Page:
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Paperback Inside of a Dog : What Dogs See, Smell, and Know Book

ISBN: 1416583432

ISBN13: 9781416583431

Inside of a Dog : What Dogs See, Smell, and Know

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Book Overview

The bestselling book that asks what dogs know and how they think. The answers will surprise and delight you as Alexandra Horowitz, a cognitive scientist, explains how dogs perceive their daily worlds, each other, and that other quirky animal, the human. Horowitz introduces the reader to dogs' perceptual and cognitive abilities and then draws a picture of what it might be like to be a dog. What's it like to be able to smell not just every bit of open...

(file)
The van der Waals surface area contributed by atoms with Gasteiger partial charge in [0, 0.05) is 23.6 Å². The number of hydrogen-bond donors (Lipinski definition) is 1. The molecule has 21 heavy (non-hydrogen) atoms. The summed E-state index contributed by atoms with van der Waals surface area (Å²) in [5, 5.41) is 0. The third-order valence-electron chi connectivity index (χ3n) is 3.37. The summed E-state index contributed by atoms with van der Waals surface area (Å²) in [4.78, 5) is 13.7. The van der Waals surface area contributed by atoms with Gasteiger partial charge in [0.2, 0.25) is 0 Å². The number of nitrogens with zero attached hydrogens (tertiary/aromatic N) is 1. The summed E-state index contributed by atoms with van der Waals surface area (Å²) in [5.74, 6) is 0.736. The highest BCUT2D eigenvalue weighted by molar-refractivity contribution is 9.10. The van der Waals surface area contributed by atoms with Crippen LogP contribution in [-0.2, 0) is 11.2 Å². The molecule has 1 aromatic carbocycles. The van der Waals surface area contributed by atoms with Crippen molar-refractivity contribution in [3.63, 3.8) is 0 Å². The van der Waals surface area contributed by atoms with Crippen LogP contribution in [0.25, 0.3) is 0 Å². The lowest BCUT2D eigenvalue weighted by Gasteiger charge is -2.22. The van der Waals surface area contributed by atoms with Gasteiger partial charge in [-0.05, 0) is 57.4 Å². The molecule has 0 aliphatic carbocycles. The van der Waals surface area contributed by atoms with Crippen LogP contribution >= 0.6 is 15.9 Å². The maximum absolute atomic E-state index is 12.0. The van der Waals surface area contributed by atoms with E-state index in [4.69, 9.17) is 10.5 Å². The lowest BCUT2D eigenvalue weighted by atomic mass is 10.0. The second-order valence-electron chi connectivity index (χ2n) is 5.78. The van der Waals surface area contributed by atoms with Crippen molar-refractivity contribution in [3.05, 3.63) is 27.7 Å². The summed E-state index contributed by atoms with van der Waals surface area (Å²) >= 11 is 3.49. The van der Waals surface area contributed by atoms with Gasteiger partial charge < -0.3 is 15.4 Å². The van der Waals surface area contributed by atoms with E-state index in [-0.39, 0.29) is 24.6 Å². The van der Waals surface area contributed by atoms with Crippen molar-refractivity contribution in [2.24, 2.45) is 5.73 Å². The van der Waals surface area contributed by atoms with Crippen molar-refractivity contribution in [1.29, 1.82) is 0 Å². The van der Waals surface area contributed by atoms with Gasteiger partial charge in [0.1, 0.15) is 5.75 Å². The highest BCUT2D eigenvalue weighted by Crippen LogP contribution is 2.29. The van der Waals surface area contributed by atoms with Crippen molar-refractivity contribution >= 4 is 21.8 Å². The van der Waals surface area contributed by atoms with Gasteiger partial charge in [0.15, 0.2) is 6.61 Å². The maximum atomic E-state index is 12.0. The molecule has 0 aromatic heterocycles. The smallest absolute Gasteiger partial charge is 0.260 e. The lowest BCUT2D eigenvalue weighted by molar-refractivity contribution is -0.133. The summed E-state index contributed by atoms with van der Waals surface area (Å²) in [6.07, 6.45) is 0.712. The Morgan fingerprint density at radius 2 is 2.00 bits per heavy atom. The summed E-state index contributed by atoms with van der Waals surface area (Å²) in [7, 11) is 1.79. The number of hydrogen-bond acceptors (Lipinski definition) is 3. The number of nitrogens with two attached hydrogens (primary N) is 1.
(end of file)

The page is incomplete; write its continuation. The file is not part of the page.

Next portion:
Customer Reviews

5 ratings

Fantastic read!

I'm shocked this got some less than wonderful reviews - I loved it! Well written, easy to pick up for a few minutes at a time, and just as easy to cozy up with the book for a few hours. I'm going to hang on to my copy and reread it in the future. Don't forget to mark interesting reference spots if you're thinking of owning a dog and want to remember specifics.

Wonderful book for dogs and dog lovers

This is a wonderful book for dog and their owners. Even if you have lived with and loved dogs your whole life, as I have, you will learn an enormous amount about their behaviour, motivations, and inclinations. This is a serious book based on science and observation, and it is fun to read.

It's a Dog's World